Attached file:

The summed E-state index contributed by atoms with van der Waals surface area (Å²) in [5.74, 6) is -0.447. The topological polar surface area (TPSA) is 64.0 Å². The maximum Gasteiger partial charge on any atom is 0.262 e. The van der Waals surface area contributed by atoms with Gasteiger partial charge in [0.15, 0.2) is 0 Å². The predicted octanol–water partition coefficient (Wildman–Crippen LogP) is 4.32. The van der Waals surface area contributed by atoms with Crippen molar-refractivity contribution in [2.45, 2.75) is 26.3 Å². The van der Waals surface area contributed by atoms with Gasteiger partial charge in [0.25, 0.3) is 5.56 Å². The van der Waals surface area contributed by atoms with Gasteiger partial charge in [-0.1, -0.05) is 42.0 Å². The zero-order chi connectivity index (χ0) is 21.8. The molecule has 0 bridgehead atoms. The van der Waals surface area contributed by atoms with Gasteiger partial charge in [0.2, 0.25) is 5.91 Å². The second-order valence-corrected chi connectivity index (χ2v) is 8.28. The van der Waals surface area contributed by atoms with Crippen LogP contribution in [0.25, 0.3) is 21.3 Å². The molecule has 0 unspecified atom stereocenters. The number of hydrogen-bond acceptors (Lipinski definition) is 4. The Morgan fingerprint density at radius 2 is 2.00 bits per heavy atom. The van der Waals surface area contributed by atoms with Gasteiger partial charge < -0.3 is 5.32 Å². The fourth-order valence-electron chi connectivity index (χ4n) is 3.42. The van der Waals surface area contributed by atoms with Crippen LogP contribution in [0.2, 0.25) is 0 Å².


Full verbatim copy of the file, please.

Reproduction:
The summed E-state index contributed by atoms with van der Waals surface area (Å²) in [5.74, 6) is -0.447. The topological polar surface area (TPSA) is 64.0 Å². The maximum Gasteiger partial charge on any atom is 0.262 e. The van der Waals surface area contributed by atoms with Gasteiger partial charge in [0.15, 0.2) is 0 Å². The predicted octanol–water partition coefficient (Wildman–Crippen LogP) is 4.32. The van der Waals surface area contributed by atoms with Crippen molar-refractivity contribution in [2.45, 2.75) is 26.3 Å². The van der Waals surface area contributed by atoms with Gasteiger partial charge in [0.25, 0.3) is 5.56 Å². The van der Waals surface area contributed by atoms with Gasteiger partial charge in [-0.1, -0.05) is 42.0 Å². The zero-order chi connectivity index (χ0) is 21.8. The molecule has 0 bridgehead atoms. The van der Waals surface area contributed by atoms with Gasteiger partial charge in [0.2, 0.25) is 5.91 Å². The second-order valence-corrected chi connectivity index (χ2v) is 8.28. The van der Waals surface area contributed by atoms with Crippen LogP contribution in [0.25, 0.3) is 21.3 Å². The molecule has 0 unspecified atom stereocenters. The number of hydrogen-bond acceptors (Lipinski definition) is 4. The Morgan fingerprint density at radius 2 is 2.00 bits per heavy atom. The van der Waals surface area contributed by atoms with Gasteiger partial charge < -0.3 is 5.32 Å². The fourth-order valence-electron chi connectivity index (χ4n) is 3.42. The van der Waals surface area contributed by atoms with Crippen LogP contribution in [0.2, 0.25) is 0 Å².